Difficulty understanding for loop iteration results

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Maybe I chose poor words, and I should not have said basic programming principles.

In this example the person was having trouble understanding flow control.
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No, your words were fine and you are absolutely entitled to give your opinions.

As somebody who has in the past taught programming - but not in C++, and to engineering, not computer-science, students - the real problem is to reach a happy medium in a class of 100+ between those who just don't get it (regardless of programming language) and those who find it too easy (and consequently get bored and disruptive).

Fortunately, I don't have to teach programming any longer: the syllabus isn't created by those who know anything about it or have to do anything about it. Sadly, there seems to be a move to insist on teaching to the lowest common denominator ... and that bar is very low.

You were right to mention "flow control" - regardless of programming language the basic control statements (if, loops, functions) prove surprisingly difficult to teach, and the old adage that if you are in front of a class of 100 then you will encounter 100 different ways of learning rings very true.

Personally, I find it a little dangerous to get too hooked on one programming language - all have their own particular strengths and weaknesses.
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Thank you, but I thought you made a very valid point.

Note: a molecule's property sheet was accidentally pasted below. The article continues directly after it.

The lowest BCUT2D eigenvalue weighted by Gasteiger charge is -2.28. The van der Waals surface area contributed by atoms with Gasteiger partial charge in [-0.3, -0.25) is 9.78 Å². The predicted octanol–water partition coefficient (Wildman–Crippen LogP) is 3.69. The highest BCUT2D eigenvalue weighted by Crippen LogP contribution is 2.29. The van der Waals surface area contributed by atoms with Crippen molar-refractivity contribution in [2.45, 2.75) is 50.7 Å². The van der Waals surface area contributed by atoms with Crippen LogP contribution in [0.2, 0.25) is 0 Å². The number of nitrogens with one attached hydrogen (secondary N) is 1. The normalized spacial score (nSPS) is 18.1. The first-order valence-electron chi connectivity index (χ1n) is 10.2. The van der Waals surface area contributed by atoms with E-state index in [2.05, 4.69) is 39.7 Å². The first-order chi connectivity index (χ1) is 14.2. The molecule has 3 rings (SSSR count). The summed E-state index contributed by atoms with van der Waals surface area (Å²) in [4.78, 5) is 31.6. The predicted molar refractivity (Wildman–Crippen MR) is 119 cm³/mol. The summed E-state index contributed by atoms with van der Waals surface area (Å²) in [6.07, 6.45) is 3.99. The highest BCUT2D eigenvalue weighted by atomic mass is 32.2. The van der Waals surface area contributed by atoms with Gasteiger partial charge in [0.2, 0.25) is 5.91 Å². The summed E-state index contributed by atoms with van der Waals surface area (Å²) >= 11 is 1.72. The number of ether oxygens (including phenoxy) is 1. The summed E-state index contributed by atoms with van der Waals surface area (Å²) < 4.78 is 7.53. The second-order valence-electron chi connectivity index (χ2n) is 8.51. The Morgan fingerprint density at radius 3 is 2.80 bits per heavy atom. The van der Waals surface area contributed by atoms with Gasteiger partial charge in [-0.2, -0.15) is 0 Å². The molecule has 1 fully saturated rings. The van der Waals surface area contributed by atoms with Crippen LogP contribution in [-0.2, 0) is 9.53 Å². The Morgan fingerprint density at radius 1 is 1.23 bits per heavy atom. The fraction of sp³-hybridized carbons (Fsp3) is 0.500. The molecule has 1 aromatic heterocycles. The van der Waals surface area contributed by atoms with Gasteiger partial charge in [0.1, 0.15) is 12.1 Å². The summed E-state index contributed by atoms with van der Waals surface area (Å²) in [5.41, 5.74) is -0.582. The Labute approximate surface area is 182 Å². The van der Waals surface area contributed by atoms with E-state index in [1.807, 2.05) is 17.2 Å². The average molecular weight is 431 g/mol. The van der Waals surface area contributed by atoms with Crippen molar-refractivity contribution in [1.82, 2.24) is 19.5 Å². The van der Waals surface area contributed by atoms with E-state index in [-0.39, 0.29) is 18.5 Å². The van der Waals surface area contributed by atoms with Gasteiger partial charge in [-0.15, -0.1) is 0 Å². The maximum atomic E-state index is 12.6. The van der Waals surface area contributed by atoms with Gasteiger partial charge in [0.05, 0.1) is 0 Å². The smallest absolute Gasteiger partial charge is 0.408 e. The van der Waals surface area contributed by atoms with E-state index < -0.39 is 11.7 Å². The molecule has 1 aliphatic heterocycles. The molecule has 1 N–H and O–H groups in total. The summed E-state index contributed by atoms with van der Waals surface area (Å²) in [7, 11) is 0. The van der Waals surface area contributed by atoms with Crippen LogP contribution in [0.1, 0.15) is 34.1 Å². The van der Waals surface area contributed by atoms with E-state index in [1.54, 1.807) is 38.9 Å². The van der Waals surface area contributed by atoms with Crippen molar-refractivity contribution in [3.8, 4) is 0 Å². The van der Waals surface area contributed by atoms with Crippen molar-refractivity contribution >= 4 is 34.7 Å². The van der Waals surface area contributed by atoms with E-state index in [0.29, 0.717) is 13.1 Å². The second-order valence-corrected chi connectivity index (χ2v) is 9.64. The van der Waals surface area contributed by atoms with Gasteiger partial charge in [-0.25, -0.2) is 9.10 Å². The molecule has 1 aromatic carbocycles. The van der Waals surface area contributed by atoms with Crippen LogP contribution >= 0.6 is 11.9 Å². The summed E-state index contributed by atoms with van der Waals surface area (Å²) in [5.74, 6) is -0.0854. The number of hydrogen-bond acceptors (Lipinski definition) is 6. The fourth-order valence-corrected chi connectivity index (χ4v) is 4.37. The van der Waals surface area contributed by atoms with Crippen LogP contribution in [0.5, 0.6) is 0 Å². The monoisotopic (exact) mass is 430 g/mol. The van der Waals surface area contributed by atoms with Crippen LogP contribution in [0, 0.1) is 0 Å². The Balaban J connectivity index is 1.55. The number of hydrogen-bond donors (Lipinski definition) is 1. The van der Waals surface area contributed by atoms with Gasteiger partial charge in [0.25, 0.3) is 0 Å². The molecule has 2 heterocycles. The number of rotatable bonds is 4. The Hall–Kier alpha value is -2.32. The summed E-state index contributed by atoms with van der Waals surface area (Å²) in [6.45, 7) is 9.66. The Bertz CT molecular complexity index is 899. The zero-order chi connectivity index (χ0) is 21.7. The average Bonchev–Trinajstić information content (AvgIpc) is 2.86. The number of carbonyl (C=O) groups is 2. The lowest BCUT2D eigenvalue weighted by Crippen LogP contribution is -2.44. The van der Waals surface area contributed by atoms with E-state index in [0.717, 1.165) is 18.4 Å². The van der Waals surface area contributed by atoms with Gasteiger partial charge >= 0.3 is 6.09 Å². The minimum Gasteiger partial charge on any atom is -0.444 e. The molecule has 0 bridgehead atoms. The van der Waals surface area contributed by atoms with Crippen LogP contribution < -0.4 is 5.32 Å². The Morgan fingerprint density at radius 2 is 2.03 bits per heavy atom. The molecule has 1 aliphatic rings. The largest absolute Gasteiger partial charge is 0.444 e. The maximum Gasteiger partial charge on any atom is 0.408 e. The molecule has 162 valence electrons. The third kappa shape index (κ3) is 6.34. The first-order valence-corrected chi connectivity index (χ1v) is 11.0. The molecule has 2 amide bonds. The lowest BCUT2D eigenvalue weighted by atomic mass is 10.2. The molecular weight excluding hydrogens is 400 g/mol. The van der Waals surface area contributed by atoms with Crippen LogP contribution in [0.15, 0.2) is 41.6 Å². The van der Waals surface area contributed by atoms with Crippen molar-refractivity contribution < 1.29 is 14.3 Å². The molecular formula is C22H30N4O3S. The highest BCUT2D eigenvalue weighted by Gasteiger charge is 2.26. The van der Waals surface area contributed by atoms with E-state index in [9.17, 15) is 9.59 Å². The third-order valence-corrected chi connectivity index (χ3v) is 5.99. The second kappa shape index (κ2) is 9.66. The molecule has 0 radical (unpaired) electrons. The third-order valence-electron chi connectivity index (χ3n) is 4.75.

In the world I work, I often have to deal with outside developers. Nowadays mostly sql developers, but in the past it was much more varied.

I find it easier for me to learn to write in a language they're comfortable with, than the other way around.

c++ taught me the basics, and allows me to change languages freely.

Sometimes I have to tell people, I wrote that program 3 years ago, I'll have to relearn the language.

I'm sorry, I'm home today with covid, and I have to much free time. Guess I should read a book.
An engineer, a physicist, and a mathematician were on a train heading north, and had just crossed the border into Scotland. They saw a black sheep in a field.

The engineer looked out of the window and said "Look! Scottish sheep are black!"

The physicist said, "No, no. Some Scottish sheep are black."

The mathematician looked irritated. "There is at least one field, containing at least one sheep, of which at least one side is black."

The statistician : "It's not significant. We only know there's one black sheep"

The computer scientist : "Oh, no! A special case!"
"It may be a better choice. The question is why they're teaching new programmers to use c-style arrays."

That depends on who they are teaching and what the point is. It may be something not well suited for the first C++ class, but at some point, one does need to go over it since C arrays DO appear in a great deal of existing C++ code.

I can't see myself using some sort of object for a local 2 element array used as a lookup table off a bool expression, for example.
I can't see myself using some sort of object for a local 2 element array used as a lookup table off a bool expression, for example.

Yes - but you're an experienced C++ programmer. Knows the strengths and weaknesses and chooses the best tool for the job.

Yes, C++ programmers need to be taught c-style arrays, c-style pointers, c-style strings etc but IMO not at the beginning. First teach them std containers, std algorithms, std string, std managed memory etc etc. Then when they're familiar with these and comfortable using them then introduce the c based stuff as an 'oh by the way there's also this stuff you need to know about'.
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